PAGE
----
* Four days of talks seen to meld disparate anti-Assad
* Key goal is to align opposition abroad with rebels in
* Unity seen as key to international recognition, weapons
DOHA, Nov 4 (Reuters) - Syria's splintered opposition
factions prepared to begin talks in Qatar on Sunday on a common
front to gain international respect and recognition and,
crucially, better weapons for their quest to oust President
It was the first concerted attempt to meld opposition groups
based abroad and align them with rebels fighting in Syria, to
help end a 19-month-old conflict that has killed over 32,000
lives, devastated swathes of the major Arab country and
threatens to widen into a regional sectarian conflagration.
Divisions between Islamists and secularists as well as
between those inside Syria and opposition figures based abroad
have thwarted prior attempts to forge a united opposition.
Four days of talks in the Qatari capital Doha are expected
with the goal of expanding and broadening the Syrian National
Council (SNC), the largest of the overseas-based opposition
groups, from some 200 members to 400, SNC politicians said.
SNC leaders hope this will pave the way for a separate
meeting in Doha on Thursday of the wider opposition movement,
aiming to form a united coalition.
"The four coming days for the Syrian National Council...
will see for the first time the election of the leading
committees and a new president for the council," veteran
opposition figure George Sabra told Reuters ahead of the talks.
The broadened council will include more representatives from
other political and revolutionary groups, he said.
The United States called last week for an overhaul of the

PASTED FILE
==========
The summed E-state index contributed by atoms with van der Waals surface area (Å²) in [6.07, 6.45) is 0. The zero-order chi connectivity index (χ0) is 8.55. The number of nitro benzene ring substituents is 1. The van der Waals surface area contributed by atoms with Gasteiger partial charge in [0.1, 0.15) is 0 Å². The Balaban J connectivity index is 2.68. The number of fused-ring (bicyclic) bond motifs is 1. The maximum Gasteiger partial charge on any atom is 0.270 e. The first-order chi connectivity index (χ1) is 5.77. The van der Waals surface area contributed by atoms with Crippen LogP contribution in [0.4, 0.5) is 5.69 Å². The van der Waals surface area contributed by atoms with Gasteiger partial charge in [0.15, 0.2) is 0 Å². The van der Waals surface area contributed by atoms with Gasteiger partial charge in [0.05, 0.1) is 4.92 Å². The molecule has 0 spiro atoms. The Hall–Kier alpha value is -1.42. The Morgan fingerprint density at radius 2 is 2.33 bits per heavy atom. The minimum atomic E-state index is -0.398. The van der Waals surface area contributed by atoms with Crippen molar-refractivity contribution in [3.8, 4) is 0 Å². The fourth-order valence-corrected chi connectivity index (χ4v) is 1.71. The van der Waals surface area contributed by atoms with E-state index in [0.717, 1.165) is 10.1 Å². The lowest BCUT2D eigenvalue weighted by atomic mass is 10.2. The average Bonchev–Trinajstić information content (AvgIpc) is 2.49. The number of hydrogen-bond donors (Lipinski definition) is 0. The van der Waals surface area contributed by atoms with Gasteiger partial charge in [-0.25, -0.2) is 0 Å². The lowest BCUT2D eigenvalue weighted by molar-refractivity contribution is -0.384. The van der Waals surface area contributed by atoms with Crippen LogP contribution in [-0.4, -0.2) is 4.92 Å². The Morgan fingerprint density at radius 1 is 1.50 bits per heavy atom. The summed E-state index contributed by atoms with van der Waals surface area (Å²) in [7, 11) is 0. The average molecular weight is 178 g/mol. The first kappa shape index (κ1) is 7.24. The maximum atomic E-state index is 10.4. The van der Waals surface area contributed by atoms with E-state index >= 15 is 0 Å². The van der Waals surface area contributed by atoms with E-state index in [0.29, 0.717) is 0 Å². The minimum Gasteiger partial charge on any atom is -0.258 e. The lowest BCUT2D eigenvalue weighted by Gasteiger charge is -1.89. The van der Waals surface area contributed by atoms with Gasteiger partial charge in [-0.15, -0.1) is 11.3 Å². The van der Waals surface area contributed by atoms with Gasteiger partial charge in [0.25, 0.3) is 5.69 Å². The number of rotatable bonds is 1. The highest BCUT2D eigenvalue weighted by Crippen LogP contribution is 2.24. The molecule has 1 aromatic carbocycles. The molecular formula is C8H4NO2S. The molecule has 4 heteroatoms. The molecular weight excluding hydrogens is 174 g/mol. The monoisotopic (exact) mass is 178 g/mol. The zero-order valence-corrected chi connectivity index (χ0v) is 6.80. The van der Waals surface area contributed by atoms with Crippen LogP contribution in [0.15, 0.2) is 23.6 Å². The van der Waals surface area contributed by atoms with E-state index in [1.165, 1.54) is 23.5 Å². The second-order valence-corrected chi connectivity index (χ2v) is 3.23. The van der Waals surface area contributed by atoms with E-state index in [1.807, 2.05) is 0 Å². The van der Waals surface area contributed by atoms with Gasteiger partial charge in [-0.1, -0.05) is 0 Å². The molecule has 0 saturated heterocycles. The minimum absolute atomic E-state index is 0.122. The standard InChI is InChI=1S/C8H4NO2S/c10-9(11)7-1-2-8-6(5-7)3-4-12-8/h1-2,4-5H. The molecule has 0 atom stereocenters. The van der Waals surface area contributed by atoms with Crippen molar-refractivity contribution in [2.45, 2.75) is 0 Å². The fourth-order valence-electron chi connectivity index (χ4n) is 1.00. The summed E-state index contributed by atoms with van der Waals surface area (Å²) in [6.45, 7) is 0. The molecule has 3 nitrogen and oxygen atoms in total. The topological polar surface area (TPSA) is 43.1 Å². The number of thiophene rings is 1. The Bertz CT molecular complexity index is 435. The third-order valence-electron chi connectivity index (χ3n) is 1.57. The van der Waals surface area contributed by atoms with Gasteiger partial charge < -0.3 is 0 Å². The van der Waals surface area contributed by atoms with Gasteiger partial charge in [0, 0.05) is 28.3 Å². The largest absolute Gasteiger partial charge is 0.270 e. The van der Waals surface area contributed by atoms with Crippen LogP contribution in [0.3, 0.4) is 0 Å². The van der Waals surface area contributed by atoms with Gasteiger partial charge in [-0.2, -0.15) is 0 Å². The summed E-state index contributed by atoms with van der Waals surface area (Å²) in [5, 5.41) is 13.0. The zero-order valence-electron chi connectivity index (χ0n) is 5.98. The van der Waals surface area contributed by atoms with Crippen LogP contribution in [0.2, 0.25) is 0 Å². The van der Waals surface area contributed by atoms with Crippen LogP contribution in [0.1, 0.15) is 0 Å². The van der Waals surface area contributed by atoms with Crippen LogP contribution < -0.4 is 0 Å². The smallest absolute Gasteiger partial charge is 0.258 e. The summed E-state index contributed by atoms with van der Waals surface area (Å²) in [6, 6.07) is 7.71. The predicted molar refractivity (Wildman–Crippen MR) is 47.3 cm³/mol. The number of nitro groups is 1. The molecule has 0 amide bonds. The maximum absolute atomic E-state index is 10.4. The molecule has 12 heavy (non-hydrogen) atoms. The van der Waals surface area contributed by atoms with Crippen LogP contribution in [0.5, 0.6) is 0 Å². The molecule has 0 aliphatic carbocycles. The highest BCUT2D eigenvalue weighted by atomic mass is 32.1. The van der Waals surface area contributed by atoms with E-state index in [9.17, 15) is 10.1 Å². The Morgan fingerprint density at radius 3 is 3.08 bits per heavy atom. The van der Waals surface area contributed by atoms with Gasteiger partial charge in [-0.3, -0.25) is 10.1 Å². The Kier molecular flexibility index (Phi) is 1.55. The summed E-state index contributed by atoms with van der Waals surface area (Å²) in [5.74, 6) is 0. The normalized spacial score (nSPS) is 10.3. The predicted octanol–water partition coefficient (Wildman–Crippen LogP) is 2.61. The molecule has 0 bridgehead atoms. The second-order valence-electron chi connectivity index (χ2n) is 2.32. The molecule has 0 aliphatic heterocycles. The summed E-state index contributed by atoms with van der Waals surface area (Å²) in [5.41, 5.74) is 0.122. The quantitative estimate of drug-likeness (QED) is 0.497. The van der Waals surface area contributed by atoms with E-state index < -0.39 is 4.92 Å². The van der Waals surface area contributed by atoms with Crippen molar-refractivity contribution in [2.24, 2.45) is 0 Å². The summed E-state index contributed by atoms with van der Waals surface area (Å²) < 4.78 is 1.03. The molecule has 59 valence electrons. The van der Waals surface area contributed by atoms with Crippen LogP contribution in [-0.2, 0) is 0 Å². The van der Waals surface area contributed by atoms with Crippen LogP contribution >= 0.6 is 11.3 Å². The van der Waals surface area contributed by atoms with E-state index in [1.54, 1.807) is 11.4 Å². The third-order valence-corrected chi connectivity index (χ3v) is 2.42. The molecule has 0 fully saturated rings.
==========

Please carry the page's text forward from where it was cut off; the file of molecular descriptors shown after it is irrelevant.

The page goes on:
opposition's leadership, saying it was time to move beyond the
SNC and bring in those "in the front lines fighting and dying".
Secretary of State Hillary Clinton said the meeting in Qatar
would be an opportunity to establish a credible opposition.
Internal divisions, including a lack of cooperation between
leaders abroad and fighters in Syria, as well as the rising
profile of Islamist militants in rebel ranks, have put off
Western states otherwise keen to see Assad fall.
Influential opposition figure Riad Seif has proposed a
structure melding the rebel Free Syrian Army, regional military
councils and other insurgent units alongside local civilian
bodies and prominent opposition figures.
IMPROVING PITCH FOR ARMS
Western, Turkish and Arab recognition of the new opposition
structure, Seif said in an interview with Reuters last week,
will help channel anti-tank and anti-aircraft missiles to the
rebels and "decide the battle".
Western diplomats based in the Middle East said Washington
was supporting an initiative by Seif.
But there were early signs the discussions in Doha, the
capital of Qatar, would not go smoothly.
Opposition sources said the success of Seif's initiative
would depend partly on the degree to which he could resist
pressure from the SNC to pack the new assembly proposed by Seif
with its members.
"The revolution in Syria has been making strides in its
drive to remove Assad at a heavy cost in lives regardless and in
spite of the disarray in political leadership," Catherine
al-Talli, a leading opposition campaigner, told Reuters.
"But Seif's initiative will be well received if it results
in a political leadership with representation of the real forces
on the ground. This is critical to bring the support to the
revolution that can accelerate the toppling of Assad."
Senior SNC member Burhan Ghalioun said the assembly proposed
by Seif would complement the SNC structure but not replace it.
Ghalioun said the SNC backed "creating a circle that bring the
opposition parties together and works as one team."
"We will succeed if we make (the Seif initiative) an
operation room for the opposition," he said, adding that the SNC
has 15 seats in the assembly proposed by Seif, and want to
increase that to around 22 seats.
Seif's proposal would suffer if it were perceived as nothing
more than a replacement for the SNC, he added.